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The coronavirus pandemic has claimed over 1.34 million lives so far. Does the FDA test at home really work? Let's find out.

Test for coronavirus at home: Does the FDA-approved kit really work?

The COVID-19 pandemic has claimed over 1.34 million lives so far. That’s an astonishing number by any standard. The US reported more than 187,000 new cases of infection from the coronavirus on November 19. This is the highest one-day figure since the pandemic began. At the same time, in India, the other country paying a huge price for the pandemic surpassed 9 million cases.

Some models have tweaked their forecasts to reflect how the situation is getting progressively worse, predicting 471,000 deaths by March next year. As the pandemic has evolved, it’s become increasingly harder to access healthcare – which was seriously bad news for testing of the infection –making it a priority for scientists & medical experts to create a testing kit that can be used at home.  

Testing for the infection

According to guidelines issued by Centers for Disease Control & Prevention (CDC), people who have symptoms of COVID-19 or people who’ve had close contact with someone with confirmed COVID-19 should get tested for the infection. Symptoms of infection include fever, dry cough, and dryness. In the most serious cases, people have been reporting difficulty in breathing, chest pain, or even mobility issues.

Most commonly, infections are also being caught if any combination of aches and pains, sore throat, diarrhea, conjunctivitis, headache, loss of taste or smell, a rash on the skin, or discoloration of fingers or toes exist together.

Close contact involves interaction or touch within 6 feet for a total of 15 minutes or more. The group of people often in contact with possible infected individuals include people who were hospitalized or are about to be hospitalized for a procedure, healthcare workers & other frontline workers like first responders, people in group living situations, among others.

Available tests for the coronavirus

Two kinds of tests available for COVID-19 include the viral tests – done to determine if the infection exists, and antibody tests – done to determine if the individual has already had an infection in the past.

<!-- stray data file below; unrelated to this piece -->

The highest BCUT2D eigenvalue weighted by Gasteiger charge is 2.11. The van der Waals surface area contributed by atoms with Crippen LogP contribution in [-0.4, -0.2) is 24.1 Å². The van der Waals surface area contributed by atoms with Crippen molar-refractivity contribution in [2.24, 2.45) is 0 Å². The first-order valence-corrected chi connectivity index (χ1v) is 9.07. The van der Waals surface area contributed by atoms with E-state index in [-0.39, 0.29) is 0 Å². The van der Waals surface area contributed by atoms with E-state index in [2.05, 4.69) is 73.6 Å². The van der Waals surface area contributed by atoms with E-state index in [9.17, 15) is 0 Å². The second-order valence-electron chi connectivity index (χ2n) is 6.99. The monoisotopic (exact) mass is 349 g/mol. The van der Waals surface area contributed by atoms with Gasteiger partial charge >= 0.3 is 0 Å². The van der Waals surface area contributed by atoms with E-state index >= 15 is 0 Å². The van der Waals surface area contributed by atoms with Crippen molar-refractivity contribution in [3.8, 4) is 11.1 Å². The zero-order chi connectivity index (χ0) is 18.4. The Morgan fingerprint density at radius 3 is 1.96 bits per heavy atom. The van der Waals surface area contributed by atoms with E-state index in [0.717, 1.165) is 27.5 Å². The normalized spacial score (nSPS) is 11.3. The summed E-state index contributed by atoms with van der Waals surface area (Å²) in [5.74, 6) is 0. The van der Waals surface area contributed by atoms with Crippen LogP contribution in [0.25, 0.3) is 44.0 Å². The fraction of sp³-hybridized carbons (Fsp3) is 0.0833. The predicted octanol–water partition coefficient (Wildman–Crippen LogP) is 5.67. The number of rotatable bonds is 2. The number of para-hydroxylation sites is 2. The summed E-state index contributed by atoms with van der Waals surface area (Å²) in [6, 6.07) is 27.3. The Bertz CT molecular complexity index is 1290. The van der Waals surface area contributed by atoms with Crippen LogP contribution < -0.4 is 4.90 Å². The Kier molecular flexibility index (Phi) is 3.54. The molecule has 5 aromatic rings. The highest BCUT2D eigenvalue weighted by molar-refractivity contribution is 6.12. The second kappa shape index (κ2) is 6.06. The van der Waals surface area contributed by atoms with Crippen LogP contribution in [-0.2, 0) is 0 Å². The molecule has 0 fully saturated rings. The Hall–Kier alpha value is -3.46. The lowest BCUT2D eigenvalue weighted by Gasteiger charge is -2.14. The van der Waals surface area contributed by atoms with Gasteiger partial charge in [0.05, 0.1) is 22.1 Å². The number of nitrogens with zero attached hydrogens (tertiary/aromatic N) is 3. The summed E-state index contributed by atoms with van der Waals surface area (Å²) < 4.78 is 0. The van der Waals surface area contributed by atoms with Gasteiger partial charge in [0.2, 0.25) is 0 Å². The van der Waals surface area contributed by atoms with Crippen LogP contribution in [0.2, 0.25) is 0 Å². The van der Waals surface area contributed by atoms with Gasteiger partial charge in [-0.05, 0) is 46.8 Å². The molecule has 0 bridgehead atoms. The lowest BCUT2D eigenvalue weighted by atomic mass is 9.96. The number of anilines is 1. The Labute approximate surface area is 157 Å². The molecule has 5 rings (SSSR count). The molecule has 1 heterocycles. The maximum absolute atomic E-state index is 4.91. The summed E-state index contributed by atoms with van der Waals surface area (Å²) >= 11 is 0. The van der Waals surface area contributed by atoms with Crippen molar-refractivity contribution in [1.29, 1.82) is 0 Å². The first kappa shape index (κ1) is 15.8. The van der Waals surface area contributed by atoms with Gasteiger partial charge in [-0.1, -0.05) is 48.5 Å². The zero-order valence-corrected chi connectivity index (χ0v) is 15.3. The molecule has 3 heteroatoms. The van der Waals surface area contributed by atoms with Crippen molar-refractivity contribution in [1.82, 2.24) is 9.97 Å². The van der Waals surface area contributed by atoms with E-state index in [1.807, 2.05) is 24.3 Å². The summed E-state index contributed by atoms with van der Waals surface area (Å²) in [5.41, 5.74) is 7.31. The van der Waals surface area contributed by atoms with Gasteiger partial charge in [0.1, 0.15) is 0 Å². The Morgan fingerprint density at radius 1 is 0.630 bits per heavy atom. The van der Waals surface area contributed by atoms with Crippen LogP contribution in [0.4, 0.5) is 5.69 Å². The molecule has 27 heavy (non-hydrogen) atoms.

The viral test involves an uncomfortable test – insertion of a 60inch long swab – akin to a Q-tip – into the cavity between your nose & mouth. This swab is to be rotated there for 15 seconds. The same process is repeated on both sides to ensure proper sample collection. So far, this swab is being sent to a lab for testing after being inserted into a container.

The tests arrive from the lab & you know the drill. If you test positive, self-isolation & other preventative & safety steps are to be taken. A negative test shouldn’t make you callous either, so the precautions are to continue.

New testing options on the horizon

With the magnitude of cases, having a testing kit that can be used at home will help. Earlier this week, the Food and Drug Administration (FDA) granted emergency use authorization for the 30-minute kit manufactured by Lucira Health. The test kit can only be used after a prescription. Additionally, it’s been approved for only possible patients aged 14 & older.

In a statement issued by the FDA, Commissioner Dr. Stephen Hahn shares, “This new testing option is an important diagnostic advancement to address the pandemic and reduce the public burden of disease transmission. Today’s action underscores the FDA’s ongoing commitment to expand access to COVID-19 testing.”

This test is easy to follow, too. The nasal swab is to be placed into a vial plugged into a portable testing unit. The device has been trained to display if the results are positive or negative for infection in a time span of 30 minutes.

The impact of at-home testing kits, according to experts, will be seen in the form of curbing the spread of the infection in medical centers & testing hotspots, as well as help to massively reduce the turnaround time to get the test reports.

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